There are manifests missing - at least from the on-line we sites. We had complete information for the arrival of my husband's grandfather in December 1899 - name of boat, date, etc.  We even have correspondence that he wrote from the boat.  We were unable to find anything on line.  A few years ago we personally went to the Family History Library in Salt Lake City.  After an approximately two hour search, my husband found the manifest in the library -  the entire page of Hamburg arrivals was never put on line.  We have sent it to Ancestry since then, but I don't think it was ever entered.
We still haven't found the arrival record for my husband's grandmother and father in 1900.  

I'm sure that if we are missing records, many other people are missing records as well.


--
Avivah R. Z. Pinski ,  near Philadelphia, USA


Re: I lost Zippe after she arrived #usa

dbpdallas@...
 

Hi Shelley,

My second great-grandmother was named Zipe in the passenger records when she came to the USA in 1897. She became Celia; that is how she appears in the one census record in which she was enumerated and on her grave marker, as well, though her death certificate shows her as Zipe. Perhaps this will give you a new lead.

David Passman,
Dallas, TX


Re: Jews Orphan Asylum Kent - England #unitedkingdom #records #yizkorbooks

Gerald and Margaret
 

Lizzie,
Oh dear, straightaway, the divide in Anglo Jewry about who is a Jew is coming to the fore.  Just so irrelevant to Lizzie at this point.  

Veronika, at least  give accurate information.  The address of the London Beth Din is:-  305 Ballards Lane, North Finchley N12 8GB, London, UK.   The phone no is 020 8343 6270.  Who should she talk to , in which Dept? Not everyone would show empathy to someone who has been left in turmoil for the past week. by such a revelation.  Also, you were saying something very supportive, but  by using Yiddish words,  Lizzie is unlikely to know what they mean. Lizzie, Veronica has wished you 'Good Luck' and 'Blessing'

Lizzie, I hope you can keep calm and follow up what you want .  Norwood is a good starting point, as that organisation has always been involved with Jewish children. Its name has changed over the years. 

Margaret Levin
Finchley, London, UK


Re: Help with translating family postcards #translation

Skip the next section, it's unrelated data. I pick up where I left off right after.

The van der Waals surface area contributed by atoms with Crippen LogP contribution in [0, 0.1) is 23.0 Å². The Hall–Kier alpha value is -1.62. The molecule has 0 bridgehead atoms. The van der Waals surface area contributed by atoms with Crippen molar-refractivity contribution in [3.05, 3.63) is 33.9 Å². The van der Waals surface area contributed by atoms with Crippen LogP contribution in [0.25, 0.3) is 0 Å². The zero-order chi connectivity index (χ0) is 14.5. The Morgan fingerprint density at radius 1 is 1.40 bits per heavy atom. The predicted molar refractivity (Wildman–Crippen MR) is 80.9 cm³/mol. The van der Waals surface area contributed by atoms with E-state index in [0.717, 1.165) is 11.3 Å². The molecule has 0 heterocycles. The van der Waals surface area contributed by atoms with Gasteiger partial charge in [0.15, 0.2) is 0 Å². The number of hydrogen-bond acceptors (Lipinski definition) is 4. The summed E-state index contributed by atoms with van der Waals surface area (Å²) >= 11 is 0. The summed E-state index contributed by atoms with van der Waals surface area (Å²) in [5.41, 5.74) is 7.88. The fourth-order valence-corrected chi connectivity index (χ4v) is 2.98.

fredelfruhman
 

Here is card # 3:

Mister / L. Schwartz / in Brocklyn / 47 Hoyt St. / New York Americka

-------------------------------------------------------------------------------------------------------------

Dear Grandmother!

I marvel that I have not received a letter from you for so long.  I am sending you a picture of me in a summer suit and await a reply.

Best wishes,

M. Altheim Berlin N. / Gartenstrasse __2

As proxy

 


--
Fredel Fruhman
Brooklyn, New York, USA


Balti Yizkor Book New Translation Coordinator #bessarabia #yizkorbooks

R Jaffer
 

I am pleased to announce that Alexandre Crazover has taken over as the new translation coordinator for Balti Bessarabia: A Memorial of the Jewish Community. Current translations can be seen at https://www.jewishgen.org/Yizkor/balti/balti.html, and donations to advance the book can be made through https://www.jewishgen.org/JewishGen-erosity/v_projectslist.asp?project_cat=23.


If you have a specific selection that you would like to have translated, please contact Alexandre and he can obtain a price from the translator. While many translators charge by the word, you could ballpark estimate using $30 per page of text before contacting him.


Roberta Jaffer

Bessarabia Research Division Yizkor Book Coordinator
Massachusetts

 


Polish Jewish Orphan Survivors #holocaust

Lande
 

In connection with the World Memory Project, the United States Holocaust Memorial Museum has added 328 new name records to the Holocaust Survivors and Victims Database (HSV) taken from the collection UNRRA selected records AG-018-026: Poland Mission.  This collection contains names of Polish Jewish orphans, tracing requests, and repatriation requests.  You can request and immediately receive digital copies of the original documents in your email.  Search
 
Peter Lande
Washington, D.C.

6761 - 6780 of 656286